How to Treat Deep Overbites



The incisor overbite (OB) is the vertical relationship of anterior teeth, and it describes the degree of overlap of these teeth.

Normal overbite = upper incisors cover between 1/3 to ½ of labial aspect of the lower incisors when viewed horizontally from the front.

Deep overbite = Overlap of more than ½ of the lower incisor crowns

Deep OB can be present in any of the main categories of malocclusion; but is one of the main features of Class II Division 2 malocclusion.

Incisors erupt towards their full potential and they tend to do so until they meet some form of hard or soft tissue resistance.


Deep overbites result from a combination of genetic, environmental and local factors. Although they may be considered separately, many of them are interdependent.


Vertical Relationship

• Decreased lower facial height
• Low maxillary-mandibular planes angle
• Shape of the mandible
• Forward growth rotation of the mandible (orientates lower incisors more lingually)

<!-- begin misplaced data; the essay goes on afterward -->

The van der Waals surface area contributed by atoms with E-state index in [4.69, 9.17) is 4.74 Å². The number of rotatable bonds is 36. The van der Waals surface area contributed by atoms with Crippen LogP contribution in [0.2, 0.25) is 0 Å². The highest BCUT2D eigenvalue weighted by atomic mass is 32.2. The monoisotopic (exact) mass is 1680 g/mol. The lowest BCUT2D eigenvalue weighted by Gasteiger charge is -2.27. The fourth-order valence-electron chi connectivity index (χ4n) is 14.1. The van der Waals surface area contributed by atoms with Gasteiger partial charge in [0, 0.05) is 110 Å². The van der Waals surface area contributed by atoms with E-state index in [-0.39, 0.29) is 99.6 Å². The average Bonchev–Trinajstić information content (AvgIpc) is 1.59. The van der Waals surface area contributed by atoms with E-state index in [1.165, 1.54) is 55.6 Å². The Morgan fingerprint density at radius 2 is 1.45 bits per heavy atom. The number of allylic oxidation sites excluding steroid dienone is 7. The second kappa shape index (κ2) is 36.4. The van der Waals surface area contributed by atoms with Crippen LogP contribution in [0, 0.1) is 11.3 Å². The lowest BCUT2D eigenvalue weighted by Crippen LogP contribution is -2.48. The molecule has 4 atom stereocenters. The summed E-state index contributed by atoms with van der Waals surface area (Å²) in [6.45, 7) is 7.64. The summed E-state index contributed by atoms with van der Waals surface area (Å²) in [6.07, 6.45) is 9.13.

• Downward rotation of the mandible

Antero-posterior Relationship
• Marked AP discrepancy = excessive overjet (could also be reverse OJ)
• This may mean no contact between anterior teeth which continue to erupt

• Where lower arch is very narrow (esp II Div 2s) a scissors bite situation may develop, thus producing a deepening of the bite anteriorly.


• Any abnormal behaviour or posture of the lips which prevenys teeth from occluding in their normal relationship may allow teeth to erupt beyond their normal level.
• Especially a high lower lip line, covering more than just the incisal 2-3 mm of the upper incisors.
• High circum-oral muscle activity and taut tissues
• These factors tend to retrocline incisors
• In II Div 1s, lower lip trap may procline the uppers, but tends to retrocline the lowers, and may contribute to a deep OB